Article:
Piracy and corsairs in the Mediterranean Sea – First step

Reminder of the initial project

The project was supposed to provide a GIS map showing the level of “piracy-danger” in the Mediterranean Sea. The plan was to use both information about maritimes routes and stories about piracy in Mediterranean Sea. Based on these potentially collected data, the final map should be built using a statistical interpolation. In order to be able to use GIS tools to build this map, the database has to be a minimum solid.

First researches

After a first investigation of these information, we quickly become aware that these kind of data is not so easy to find, in particular those concerning the piracy in the Mediterranean Sea. Indeed, a lot of these information may be found in books which could be long (very long), in different languages, manuscripts, etc. However, a quick research in this documentation provides some names of pirates, which may allow to scrutinize more about them and eventually get some places where they have attacked. Some of them are, for example:

  • Uscoks, Croatian pirates in the areas on the eastern Adriatic coast (Wikipedia & other source);
  • Dalmatian piracy, interesting web site describing the strategies of pirates to “find a place to attack” (source);
  • Gafforio, Genoese merchant who “inflicted great damage on Byzantine coasts and shipping in the Sea of Marmara and the upper Aegean.

The previous points are just few examples among what we found, but it is anyway impossible to get an exhaustive lists.

Finally, with respect to this first experience of research, one could ask “how to find this knowledge in a systematic and efficient way ?” Is there a fast way to find a place in an electronic version of a book ? Solutions to these questions may be interesting to seek and may be the subject of an other project.

 New orientation of the project

Then, a new project’s orientation is needed. After discussions with two specialists of the Digital Humanities, the Venetian Incanti are clearly a good start point to begin a new brainstorming.

 What are the Venetian Incanti?

During the Middle Age, and especially between 1283 and 1453 (fall of Constantinople), the Republic of Venice introduced new regular maritime routes to connect the city with the rest of the Europe, through the Mediterranean and Black seas to England and Flanders. In total, the Venetian authority built seven precise shipping routes.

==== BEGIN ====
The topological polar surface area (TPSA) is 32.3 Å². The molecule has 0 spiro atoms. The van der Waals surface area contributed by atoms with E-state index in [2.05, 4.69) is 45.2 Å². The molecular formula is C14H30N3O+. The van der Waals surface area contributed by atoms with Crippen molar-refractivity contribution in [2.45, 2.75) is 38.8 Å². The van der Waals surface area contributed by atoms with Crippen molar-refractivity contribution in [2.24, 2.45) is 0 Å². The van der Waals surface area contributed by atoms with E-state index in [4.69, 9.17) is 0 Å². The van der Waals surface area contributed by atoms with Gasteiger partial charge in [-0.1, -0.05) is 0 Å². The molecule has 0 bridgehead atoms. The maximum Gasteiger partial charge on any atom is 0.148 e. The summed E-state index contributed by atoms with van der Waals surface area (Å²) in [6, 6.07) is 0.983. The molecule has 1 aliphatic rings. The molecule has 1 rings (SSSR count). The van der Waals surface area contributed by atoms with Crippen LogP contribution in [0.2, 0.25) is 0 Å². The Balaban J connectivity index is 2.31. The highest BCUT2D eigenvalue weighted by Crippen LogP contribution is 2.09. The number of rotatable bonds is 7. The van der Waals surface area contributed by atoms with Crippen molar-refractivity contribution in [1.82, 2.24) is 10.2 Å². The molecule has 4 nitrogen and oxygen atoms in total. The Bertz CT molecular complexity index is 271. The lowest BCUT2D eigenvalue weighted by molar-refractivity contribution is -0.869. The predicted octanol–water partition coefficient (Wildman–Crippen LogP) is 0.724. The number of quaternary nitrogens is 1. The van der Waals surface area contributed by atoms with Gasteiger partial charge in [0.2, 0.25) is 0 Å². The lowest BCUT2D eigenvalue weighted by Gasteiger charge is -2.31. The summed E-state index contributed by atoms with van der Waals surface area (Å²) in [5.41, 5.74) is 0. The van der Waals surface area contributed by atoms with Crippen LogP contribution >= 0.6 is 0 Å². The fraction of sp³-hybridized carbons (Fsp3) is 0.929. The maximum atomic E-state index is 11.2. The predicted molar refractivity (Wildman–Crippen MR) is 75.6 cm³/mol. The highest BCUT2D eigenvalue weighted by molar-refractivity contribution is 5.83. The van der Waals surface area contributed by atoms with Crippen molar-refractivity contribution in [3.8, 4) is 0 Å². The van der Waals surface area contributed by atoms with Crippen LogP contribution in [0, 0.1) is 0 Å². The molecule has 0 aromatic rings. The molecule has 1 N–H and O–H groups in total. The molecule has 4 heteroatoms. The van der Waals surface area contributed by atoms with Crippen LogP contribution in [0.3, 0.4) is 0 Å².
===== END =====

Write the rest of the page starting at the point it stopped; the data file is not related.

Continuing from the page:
Moreover, a new system of shareholding permitted to share the risks between different acquirers. This system promised a proportional part of the freight for each share and its name is precisely Incanto. All this system involved the logical development of the guarding weaponry of each galley (specific ships used for the Incanti).

Example of Venetian galley – source

Furthermore, the galleys started to travel in small groups to increase their protection. Protected maritime routes were born. Pirates and corsairs started to quake! All details about the routes are recorded in historical archives. One famous researcher about this subject is Doris Stöckly. Based on her researches, the EPFL’s Digital Humanities lab has developed a complete web-SIG interface to precisely represent these seven routes with some additional information. We also have access to a huge database built by Mrs. Stöckly to analyze the Incanti. The database contains a lot of information about different ships that traveled under the Incanto-system.

Example of one part of this huge database and the map of the Incanti routes that was created from this database. (source)

List of the seven routes (source):

Routes’ name Color on the map Epoch of use
1 Romania – Black Sea Red 1283-1453
2 Armenia – Cyprus Dark purple 1294-1453
3 Alexandria Yellow 1301-1453
4 Beirut Green 1374-1453
5 Flanders Pink 1310-1453
6 Aigues-Mortes Purple 1412-1453
7 Maghreb Orange 1437-1464

In fact, we will try to refocus the problematic based on these Incanti to show if the opening of a new protected maritime route is correlated with the abdication of the pirates on the trajectory of this route. In order to do that, it will be necessary to create a database compiling information about 20-30 great famous pirates of this period. This database will record the name, the years and the harbors of activity of each pirate as attributes of a table.

The database will be used afterward in a GIS software (e.g. QGIS) to geo-localize these pirated harbors with points, at different periods. Subsequently, a comparison of these points with the Venetian routes will maybe permit to come to an interesting conclusion.


[Featured image] City of Tunis, 1535. Source. It’s one of the cities visited through the 7th route.

[1] Rochat Yannick, Fournier Mélanie, Mazzei Andrea, Kaplan Frédéric, A network analysis approach of the Venetian Incanto system, long paper at Digital Humanities 2014, EPFL, Lausanne, 10.07.2014.

[2] Web-SIG of the EPFL Digital Humanities Lab, http://incanti.dhlab.ch/